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the Spirit's operation. — That these are “inse' parable, we have before shewn to be a popish conceit.
§ 9. The Bishop openly avows, that to regenerate means to baptize,-or that regeneration is never used either in the scriptures or the Fathers but in connexion with baptism. Of this let the reader judge from the following passage in IRENÆUS: "“ The Lord is the first ' born from the dead,' and receiving into his 'bosom the ancient Fathers, he regenerated them • into the life of God, he himself being made the · beginning of those who live, as Adam was made 'the beginning of those who die. Wherefore
Luke, also beginning the genealogy from our · Lord, carried it back to Adam, signifying that 'they did not regenerate him but he them into 'the gospel of life.” '* The Lord Jesus is here said to “regenerate” the ancient Fathers “into the life of God;" but did he baptize them? IRENÆUS evidently uses the word “regenerate," as the Calvinists often do,--for that spiritual change, or the beginning of a life from God, which baptism only represents externally, without any necessary connexion between the sign and the thing signified.
9 10. The Bishop of Lincoln strenuously
* Refut. p. 301.
opposes the Calvinistic sentiment, respecting Predestination to Life. Let us now examine whether some of his ecclesiastical auxiliaries are not guilty of treachery. Clement of Alexandria writes thus: ““ We say that there is one • ancient and Catholic church, collecting into • the unity of one faith, according to its own
testaments, or rather according to one testament, delivered at sundry times, by the will of one God, through one Lord, those who had • been already ordained, whom God predestinated, "who he knew, before the foundation of the • world, would be just." ' If it be said, that CLEMENT means, God 'foreknew that some of themselves would be just, and on that account they “had been already ordained” or “predestinated;" I reply, that this would be sinking the Father far below mediocrity as to Christian knowledge, and involving him in absurdities which his expressions do not necessarily imply. He must have known, in common with every Christian, that no descendant of Adam can make himself just. He therefore must have intended, by the mode of expression, to guard against the pernicious heresy which discarded all discrimination of character, which founded every thing on the determination of Fate. Those whom he ordains, not Fate, to be living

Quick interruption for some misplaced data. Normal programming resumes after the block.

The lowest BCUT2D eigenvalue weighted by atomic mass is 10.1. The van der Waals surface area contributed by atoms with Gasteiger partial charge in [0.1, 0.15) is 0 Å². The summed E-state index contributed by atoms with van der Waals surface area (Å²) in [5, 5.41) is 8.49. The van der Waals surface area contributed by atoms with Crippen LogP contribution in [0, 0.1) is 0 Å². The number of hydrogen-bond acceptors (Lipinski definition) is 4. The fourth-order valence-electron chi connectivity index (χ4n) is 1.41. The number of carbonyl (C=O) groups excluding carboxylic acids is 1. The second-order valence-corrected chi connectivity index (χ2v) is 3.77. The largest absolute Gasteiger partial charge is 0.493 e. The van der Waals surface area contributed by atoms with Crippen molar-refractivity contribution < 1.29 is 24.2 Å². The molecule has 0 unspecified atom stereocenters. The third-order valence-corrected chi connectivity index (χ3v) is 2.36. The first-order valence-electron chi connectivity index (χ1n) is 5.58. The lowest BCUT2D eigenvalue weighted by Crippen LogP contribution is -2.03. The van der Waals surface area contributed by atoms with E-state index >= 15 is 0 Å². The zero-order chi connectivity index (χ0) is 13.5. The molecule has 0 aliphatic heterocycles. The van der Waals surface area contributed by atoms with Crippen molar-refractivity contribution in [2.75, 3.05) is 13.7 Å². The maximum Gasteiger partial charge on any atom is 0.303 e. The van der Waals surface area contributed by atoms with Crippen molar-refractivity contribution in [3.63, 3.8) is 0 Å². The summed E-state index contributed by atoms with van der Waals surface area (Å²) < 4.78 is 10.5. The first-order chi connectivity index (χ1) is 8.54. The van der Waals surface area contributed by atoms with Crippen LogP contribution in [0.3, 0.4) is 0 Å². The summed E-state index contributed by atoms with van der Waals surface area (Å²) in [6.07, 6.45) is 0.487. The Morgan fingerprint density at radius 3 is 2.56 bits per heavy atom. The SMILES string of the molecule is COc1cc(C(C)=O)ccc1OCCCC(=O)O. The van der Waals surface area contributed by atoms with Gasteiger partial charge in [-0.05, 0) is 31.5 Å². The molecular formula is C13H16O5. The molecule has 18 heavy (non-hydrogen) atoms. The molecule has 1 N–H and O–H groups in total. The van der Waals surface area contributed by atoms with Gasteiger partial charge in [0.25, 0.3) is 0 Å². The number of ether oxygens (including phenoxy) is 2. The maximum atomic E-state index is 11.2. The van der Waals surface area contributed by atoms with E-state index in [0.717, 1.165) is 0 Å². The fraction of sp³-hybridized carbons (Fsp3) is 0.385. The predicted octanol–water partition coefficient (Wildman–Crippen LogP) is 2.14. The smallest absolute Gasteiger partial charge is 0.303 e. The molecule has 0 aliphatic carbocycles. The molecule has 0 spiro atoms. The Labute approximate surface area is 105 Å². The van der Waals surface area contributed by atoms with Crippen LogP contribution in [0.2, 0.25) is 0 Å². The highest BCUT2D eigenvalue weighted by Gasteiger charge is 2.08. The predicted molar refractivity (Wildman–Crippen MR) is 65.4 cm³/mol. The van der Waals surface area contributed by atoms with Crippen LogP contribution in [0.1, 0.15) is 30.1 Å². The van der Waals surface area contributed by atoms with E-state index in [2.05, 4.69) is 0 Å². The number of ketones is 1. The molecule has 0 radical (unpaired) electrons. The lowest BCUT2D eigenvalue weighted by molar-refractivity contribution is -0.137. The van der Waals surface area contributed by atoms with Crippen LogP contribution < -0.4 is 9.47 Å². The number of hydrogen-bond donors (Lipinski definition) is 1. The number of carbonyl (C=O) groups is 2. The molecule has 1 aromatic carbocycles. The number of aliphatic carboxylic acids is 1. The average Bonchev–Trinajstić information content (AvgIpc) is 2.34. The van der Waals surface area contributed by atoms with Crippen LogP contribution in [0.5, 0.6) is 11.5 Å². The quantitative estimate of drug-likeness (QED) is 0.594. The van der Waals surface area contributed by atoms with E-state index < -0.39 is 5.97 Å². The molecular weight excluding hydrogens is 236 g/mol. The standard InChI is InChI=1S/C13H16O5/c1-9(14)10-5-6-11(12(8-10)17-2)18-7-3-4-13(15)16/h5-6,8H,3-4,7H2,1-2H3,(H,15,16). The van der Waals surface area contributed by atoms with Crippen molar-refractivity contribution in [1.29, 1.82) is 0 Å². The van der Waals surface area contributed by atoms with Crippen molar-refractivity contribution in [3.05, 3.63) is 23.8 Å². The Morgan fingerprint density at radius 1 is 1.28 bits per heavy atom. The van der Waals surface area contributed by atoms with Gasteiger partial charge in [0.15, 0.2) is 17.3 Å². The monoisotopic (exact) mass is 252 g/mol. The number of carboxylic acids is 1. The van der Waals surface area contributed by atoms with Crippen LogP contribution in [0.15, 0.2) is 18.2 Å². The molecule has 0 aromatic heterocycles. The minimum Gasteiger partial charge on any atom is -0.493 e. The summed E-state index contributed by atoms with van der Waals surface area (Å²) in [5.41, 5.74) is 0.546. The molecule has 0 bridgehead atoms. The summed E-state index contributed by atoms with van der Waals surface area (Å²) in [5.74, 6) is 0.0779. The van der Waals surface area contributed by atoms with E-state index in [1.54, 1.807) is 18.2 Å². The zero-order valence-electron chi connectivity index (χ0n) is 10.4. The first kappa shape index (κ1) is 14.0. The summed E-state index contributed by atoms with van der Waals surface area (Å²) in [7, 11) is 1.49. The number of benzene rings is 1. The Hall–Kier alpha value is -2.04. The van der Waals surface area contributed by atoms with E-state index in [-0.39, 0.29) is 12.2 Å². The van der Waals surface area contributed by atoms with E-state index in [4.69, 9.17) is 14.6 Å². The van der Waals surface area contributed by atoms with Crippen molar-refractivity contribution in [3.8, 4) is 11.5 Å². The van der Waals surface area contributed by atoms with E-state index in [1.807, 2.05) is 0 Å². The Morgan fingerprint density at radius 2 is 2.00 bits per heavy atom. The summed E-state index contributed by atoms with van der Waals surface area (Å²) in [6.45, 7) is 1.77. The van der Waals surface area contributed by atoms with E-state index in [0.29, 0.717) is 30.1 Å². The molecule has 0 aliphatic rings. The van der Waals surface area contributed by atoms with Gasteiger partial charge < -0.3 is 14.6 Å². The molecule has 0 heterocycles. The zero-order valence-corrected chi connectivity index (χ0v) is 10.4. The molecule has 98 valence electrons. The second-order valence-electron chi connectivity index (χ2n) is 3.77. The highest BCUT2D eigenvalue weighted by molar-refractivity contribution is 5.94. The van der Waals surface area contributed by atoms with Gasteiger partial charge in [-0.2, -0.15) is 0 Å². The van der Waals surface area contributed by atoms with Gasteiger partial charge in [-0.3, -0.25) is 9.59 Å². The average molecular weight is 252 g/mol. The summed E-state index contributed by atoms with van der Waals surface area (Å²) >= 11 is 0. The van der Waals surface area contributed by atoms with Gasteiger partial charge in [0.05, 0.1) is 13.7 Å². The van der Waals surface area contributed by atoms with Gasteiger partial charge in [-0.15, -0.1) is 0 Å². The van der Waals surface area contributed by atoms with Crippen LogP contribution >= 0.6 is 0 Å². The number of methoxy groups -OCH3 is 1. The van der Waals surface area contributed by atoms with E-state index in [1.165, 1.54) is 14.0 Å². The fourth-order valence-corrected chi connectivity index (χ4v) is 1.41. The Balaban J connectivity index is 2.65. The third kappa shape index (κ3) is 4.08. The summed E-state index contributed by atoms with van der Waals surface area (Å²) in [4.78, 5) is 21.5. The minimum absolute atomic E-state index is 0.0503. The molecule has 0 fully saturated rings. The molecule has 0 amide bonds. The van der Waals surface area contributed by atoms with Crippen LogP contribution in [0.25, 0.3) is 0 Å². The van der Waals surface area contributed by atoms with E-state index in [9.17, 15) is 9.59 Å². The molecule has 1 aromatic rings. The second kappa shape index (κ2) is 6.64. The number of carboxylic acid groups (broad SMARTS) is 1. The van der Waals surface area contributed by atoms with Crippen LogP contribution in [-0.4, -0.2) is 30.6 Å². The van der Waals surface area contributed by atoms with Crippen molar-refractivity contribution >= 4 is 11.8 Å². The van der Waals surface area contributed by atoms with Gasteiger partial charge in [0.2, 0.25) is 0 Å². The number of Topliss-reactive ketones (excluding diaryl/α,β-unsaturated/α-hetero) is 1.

* Refut. p. 317.
members of the true church, are foreknown to be “just,” as well as to be saved: nor will any one surely hence infer that they made themselves just, as the basis of divine foreknowledge? If God makes any one just, it must be from design, such must have “ been already ordained, and predestinated” to this end.
Ø 11. In opposition to the same stupid heresy the same Father thus argues:
66. Either the Lord does not care for all men, and this pro'ceeds either from his not being able to do so, ' which it is wrong to suppose, as it would be a sign of weakness, 'or from his not being
willing, although able, which would not be “compatible with his attribute of goodness, for he who for our sake took flesh subject to